2011 Orioles Retrospective: Matt Wieters

Matt Wieters came into the 2010 season with some people considering him a disappointment. The guy who was supposed to be “Mauer With Power” and demolished the minor leagues was just a .266/.328/.393 career hitter. Many of the raw tools were still there, but we hadn’t seen them put to use in games consistently.

Here are by pre-season projections for Wieters, compared with how things shook out:

Projected Actual
PA 500 551
BA .263 .262
OBP .334 .328
SLG .404 .450
wOBA .327 .339
BB% 9.5% 8.7%
K% 18.2% 15.2%
HR 13 22
BABIP .305 .276
WAR 2.5 4.3

I said I wouldn’t trust the home run output to go up until it actually started to happen – and it did indeed start to happen. Wieters’ home run per flyball rate jumped from the 8-8.5% range to 13.6%, allowing him to more than double his career home run out put (he had 20 in 2009-10 combined) while actually keeping the same batted-ball profile (it wasn’t a case of elevating the ball more).

There were a couple of big changes with the home runs. One was their location. In 2010, Wieters had 502 plate appearances and ended up hitting 10 home runs to left and right field (combined). In 2011, Wieters had 551 plate appearances and ended up hitting 13 home runs to left and right field (combined). The difference was, in ’10 only one ball went out to center (and it was about as left-center as you can get and still be in the middle third of the diamond), while in ’11 there were 9 balls that went out to center (one of which was also right on the left/center line, but the other 8 were not). It’s nice to see Wieters being able to go yard to the deepest part of the park.

Additionally, there was a huge reversal in his platoon numbers. Here are his percent of plate appearances ending with a home run from each side of the plate:

Year Right Left
2009 2.0% 2.6%
2010 1.6% 2.4%
2011 7.7% 2.7%

You can see that his power production from the left side stayed pretty much constant. From the right side though, he began to crush the ball. Wieters had been stronger against righties in his career, coming into 2011 – .335 wOBA from the left side, .275 wOBA from the right side – but that flipped around this season (and how!). A pedestrian .290 wOBA against righties that might have made the season look bad was saved by an almost Bondsian .472 wOBA against lefties. He walked in over 14% of his plate appearances against south-paws, and took them deep 11 times in only 142 PA. In fact, the only player in the majors to hit better versus lefties than Wieters was Jose Bautista (who crushed everyone).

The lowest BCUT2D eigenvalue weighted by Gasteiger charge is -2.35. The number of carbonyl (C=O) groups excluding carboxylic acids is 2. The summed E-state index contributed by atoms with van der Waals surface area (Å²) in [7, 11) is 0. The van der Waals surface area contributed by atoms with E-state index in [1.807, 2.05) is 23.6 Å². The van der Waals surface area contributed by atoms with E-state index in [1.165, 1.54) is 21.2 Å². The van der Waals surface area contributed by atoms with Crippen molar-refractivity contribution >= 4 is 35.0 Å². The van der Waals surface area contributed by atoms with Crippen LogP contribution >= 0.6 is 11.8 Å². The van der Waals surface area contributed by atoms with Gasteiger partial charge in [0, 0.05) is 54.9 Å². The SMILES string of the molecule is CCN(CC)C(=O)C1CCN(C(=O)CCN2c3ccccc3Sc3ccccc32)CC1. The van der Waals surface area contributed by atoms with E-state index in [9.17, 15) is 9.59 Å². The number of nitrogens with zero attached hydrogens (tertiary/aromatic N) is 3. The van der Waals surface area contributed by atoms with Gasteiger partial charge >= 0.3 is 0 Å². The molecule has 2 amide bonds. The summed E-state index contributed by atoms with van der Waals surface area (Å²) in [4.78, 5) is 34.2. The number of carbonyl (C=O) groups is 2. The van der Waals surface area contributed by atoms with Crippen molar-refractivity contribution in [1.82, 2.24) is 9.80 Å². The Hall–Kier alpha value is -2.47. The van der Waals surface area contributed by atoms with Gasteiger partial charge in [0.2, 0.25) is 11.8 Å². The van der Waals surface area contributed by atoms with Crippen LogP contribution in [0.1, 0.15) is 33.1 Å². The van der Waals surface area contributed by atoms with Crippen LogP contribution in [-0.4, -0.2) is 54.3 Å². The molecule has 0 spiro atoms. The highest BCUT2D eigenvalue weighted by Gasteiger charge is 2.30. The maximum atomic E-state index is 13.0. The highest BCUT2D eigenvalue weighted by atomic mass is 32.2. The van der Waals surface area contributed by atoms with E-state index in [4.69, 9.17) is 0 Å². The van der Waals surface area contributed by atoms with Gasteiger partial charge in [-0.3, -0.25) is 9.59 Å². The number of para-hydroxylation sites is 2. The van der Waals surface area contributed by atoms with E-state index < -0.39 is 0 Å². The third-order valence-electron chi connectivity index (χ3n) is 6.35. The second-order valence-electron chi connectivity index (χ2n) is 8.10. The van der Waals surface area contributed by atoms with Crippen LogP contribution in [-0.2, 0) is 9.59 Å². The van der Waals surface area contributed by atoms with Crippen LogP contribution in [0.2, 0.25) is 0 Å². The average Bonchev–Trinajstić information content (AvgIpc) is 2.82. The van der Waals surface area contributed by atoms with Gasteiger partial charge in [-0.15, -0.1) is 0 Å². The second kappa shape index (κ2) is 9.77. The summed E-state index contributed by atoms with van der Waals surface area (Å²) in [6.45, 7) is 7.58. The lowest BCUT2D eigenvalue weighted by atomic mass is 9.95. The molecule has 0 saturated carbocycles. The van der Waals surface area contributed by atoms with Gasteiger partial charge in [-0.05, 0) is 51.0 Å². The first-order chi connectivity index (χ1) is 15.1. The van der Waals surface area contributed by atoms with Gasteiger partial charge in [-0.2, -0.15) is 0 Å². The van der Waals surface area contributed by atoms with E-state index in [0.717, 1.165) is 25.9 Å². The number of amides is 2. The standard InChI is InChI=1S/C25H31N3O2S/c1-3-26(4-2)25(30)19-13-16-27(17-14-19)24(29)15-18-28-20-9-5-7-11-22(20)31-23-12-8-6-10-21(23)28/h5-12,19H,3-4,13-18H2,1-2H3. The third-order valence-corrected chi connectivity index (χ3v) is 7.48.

The question is, will this persist (obviously it won’t to this degree, but will it at all)? If something changed permanently for Wieters from the right side, and he bounces back from the left side, then he can certainly keep his overall production going at 2011 levels. If this was a fluke occurrence though (and the .380 BABIP and 25% HR/FB rate as a lefty in a relatively small sample of at bats indicate that it might be), then Wieters might not progressing quite as much as it appears.

Looking beyond the home run output, things didn’t change much in the aggregate. Wieters’ walk rate fell from 9.4% to 8.7%, but his unintentional walk rate went from 8% to 8.2% (he effectively walked one more time than in 2010). His strike-out rate fell from 18.7% to 15.2%, but because his BABIP also dropped once again (from .287 to .276), there wasn’t much of a positive effect on his batting average there. Improving the plate discipline would really be a plus, as Wieters still expands the zone sometimes (though he’s gotten better at actually going after strikes).

A 110 wRC+ from a catcher is mighty fine though, especially when he’s so good behind the plate. There were 0 wild pitches on his watch, and only 1 passed ball allowed (tied for the fewest in the majors, but Wieters caught more innings than the other guys with 1). He nabbed 37% of opposing base-stealers – the second highest mark in baseball. The advanced metrics love him; Defensive Runs Saved had Wieters as catcher in baseball at +14 runs, with +5 runs on stolen bases (#2); Total Zone had him second at +10 runs; and based on some research by Mike Fast, it appears that Wieters might also save some runs with his pitch-framing. While in the past I’ve often been one to try to head off the home-town fans clamoring for an Oriole to win a Gold Glove (Jones, Markakis), I think that Wieters is more than deserving – and there’s a good chance it’ll happen (I think appreciation for his defense is partly why he was chosen for the All-Star team this year).

The offense plus the defense made Wieters around a 4-5 win player this past season – that makes him the team MVP in my book, and should hopefully quiet many of his (unfair) critics. Hopefully he can build on his 2011 success going forward.